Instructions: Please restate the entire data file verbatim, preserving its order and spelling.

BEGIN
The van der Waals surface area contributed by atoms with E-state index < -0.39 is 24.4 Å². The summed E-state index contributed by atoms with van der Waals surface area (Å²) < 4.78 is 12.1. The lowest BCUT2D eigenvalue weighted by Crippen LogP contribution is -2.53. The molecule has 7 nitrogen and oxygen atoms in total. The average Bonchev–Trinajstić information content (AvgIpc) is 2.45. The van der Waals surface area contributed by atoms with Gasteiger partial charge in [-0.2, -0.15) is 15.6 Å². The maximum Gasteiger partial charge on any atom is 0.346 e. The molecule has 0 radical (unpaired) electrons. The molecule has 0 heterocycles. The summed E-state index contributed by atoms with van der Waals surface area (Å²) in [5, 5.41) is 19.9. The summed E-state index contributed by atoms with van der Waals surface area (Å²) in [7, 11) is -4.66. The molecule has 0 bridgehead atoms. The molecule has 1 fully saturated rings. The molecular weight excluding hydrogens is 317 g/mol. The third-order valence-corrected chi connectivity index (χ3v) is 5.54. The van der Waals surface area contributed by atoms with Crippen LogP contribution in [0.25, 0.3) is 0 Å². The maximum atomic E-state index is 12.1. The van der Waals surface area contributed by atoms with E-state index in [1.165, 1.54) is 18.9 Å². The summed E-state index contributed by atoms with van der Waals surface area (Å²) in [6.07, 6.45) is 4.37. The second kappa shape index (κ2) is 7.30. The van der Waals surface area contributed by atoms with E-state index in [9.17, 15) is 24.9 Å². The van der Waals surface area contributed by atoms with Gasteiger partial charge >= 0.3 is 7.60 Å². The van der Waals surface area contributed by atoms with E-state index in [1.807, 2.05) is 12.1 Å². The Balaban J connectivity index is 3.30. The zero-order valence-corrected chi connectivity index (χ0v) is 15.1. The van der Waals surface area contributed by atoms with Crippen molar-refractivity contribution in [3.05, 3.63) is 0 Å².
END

The van der Waals surface area contributed by atoms with E-state index < -0.39 is 24.4 Å². The summed E-state index contributed by atoms with van der Waals surface area (Å²) < 4.78 is 12.1. The lowest BCUT2D eigenvalue weighted by Crippen LogP contribution is -2.53. The molecule has 7 nitrogen and oxygen atoms in total. The average Bonchev–Trinajstić information content (AvgIpc) is 2.45. The van der Waals surface area contributed by atoms with Gasteiger partial charge in [-0.2, -0.15) is 15.6 Å². The maximum Gasteiger partial charge on any atom is 0.346 e. The molecule has 0 radical (unpaired) electrons. The molecule has 0 heterocycles. The summed E-state index contributed by atoms with van der Waals surface area (Å²) in [5, 5.41) is 19.9. The summed E-state index contributed by atoms with van der Waals surface area (Å²) in [7, 11) is -4.66. The molecule has 0 bridgehead atoms. The molecule has 1 fully saturated rings. The molecular weight excluding hydrogens is 317 g/mol. The third-order valence-corrected chi connectivity index (χ3v) is 5.54. The van der Waals surface area contributed by atoms with Crippen LogP contribution in [0.25, 0.3) is 0 Å². The maximum atomic E-state index is 12.1. The van der Waals surface area contributed by atoms with E-state index in [1.165, 1.54) is 18.9 Å². The summed E-state index contributed by atoms with van der Waals surface area (Å²) in [6.07, 6.45) is 4.37. The second kappa shape index (κ2) is 7.30. The van der Waals surface area contributed by atoms with E-state index in [9.17, 15) is 24.9 Å². The van der Waals surface area contributed by atoms with Gasteiger partial charge >= 0.3 is 7.60 Å². The van der Waals surface area contributed by atoms with E-state index in [1.807, 2.05) is 12.1 Å². The Balaban J connectivity index is 3.30. The zero-order valence-corrected chi connectivity index (χ0v) is 15.1. The van der Waals surface area contributed by atoms with Crippen molar-refractivity contribution in [3.05, 3.63) is 0 Å².